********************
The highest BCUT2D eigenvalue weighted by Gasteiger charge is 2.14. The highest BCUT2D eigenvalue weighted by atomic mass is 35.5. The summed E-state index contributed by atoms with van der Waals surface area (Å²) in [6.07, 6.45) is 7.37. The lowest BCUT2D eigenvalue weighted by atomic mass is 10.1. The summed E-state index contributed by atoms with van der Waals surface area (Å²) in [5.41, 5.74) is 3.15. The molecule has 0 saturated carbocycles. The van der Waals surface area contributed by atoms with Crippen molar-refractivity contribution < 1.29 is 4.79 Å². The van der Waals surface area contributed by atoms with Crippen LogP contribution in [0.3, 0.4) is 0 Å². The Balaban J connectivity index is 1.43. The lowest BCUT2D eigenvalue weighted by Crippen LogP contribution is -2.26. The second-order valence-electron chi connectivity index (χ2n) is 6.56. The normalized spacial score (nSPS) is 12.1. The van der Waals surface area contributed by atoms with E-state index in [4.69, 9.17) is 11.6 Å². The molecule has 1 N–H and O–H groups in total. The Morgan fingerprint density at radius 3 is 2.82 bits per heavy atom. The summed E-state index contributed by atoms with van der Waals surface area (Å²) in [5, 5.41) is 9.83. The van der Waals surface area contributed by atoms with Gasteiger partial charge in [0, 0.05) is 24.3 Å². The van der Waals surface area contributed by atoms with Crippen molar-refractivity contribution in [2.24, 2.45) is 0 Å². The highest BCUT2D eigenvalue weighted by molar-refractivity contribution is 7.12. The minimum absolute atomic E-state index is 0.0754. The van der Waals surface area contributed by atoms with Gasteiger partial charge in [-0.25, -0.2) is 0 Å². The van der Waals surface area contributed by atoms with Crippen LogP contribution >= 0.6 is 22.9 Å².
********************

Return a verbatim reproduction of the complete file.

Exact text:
The highest BCUT2D eigenvalue weighted by Gasteiger charge is 2.14. The highest BCUT2D eigenvalue weighted by atomic mass is 35.5. The summed E-state index contributed by atoms with van der Waals surface area (Å²) in [6.07, 6.45) is 7.37. The lowest BCUT2D eigenvalue weighted by atomic mass is 10.1. The summed E-state index contributed by atoms with van der Waals surface area (Å²) in [5.41, 5.74) is 3.15. The molecule has 0 saturated carbocycles. The van der Waals surface area contributed by atoms with Crippen molar-refractivity contribution < 1.29 is 4.79 Å². The van der Waals surface area contributed by atoms with Crippen LogP contribution in [0.3, 0.4) is 0 Å². The Balaban J connectivity index is 1.43. The lowest BCUT2D eigenvalue weighted by Crippen LogP contribution is -2.26. The second-order valence-electron chi connectivity index (χ2n) is 6.56. The normalized spacial score (nSPS) is 12.1. The van der Waals surface area contributed by atoms with E-state index in [4.69, 9.17) is 11.6 Å². The molecule has 1 N–H and O–H groups in total. The Morgan fingerprint density at radius 3 is 2.82 bits per heavy atom. The summed E-state index contributed by atoms with van der Waals surface area (Å²) in [5, 5.41) is 9.83. The van der Waals surface area contributed by atoms with Gasteiger partial charge in [0, 0.05) is 24.3 Å². The van der Waals surface area contributed by atoms with Crippen molar-refractivity contribution in [2.24, 2.45) is 0 Å². The highest BCUT2D eigenvalue weighted by molar-refractivity contribution is 7.12. The minimum absolute atomic E-state index is 0.0754. The van der Waals surface area contributed by atoms with Gasteiger partial charge in [-0.25, -0.2) is 0 Å². The van der Waals surface area contributed by atoms with Crippen LogP contribution >= 0.6 is 22.9 Å².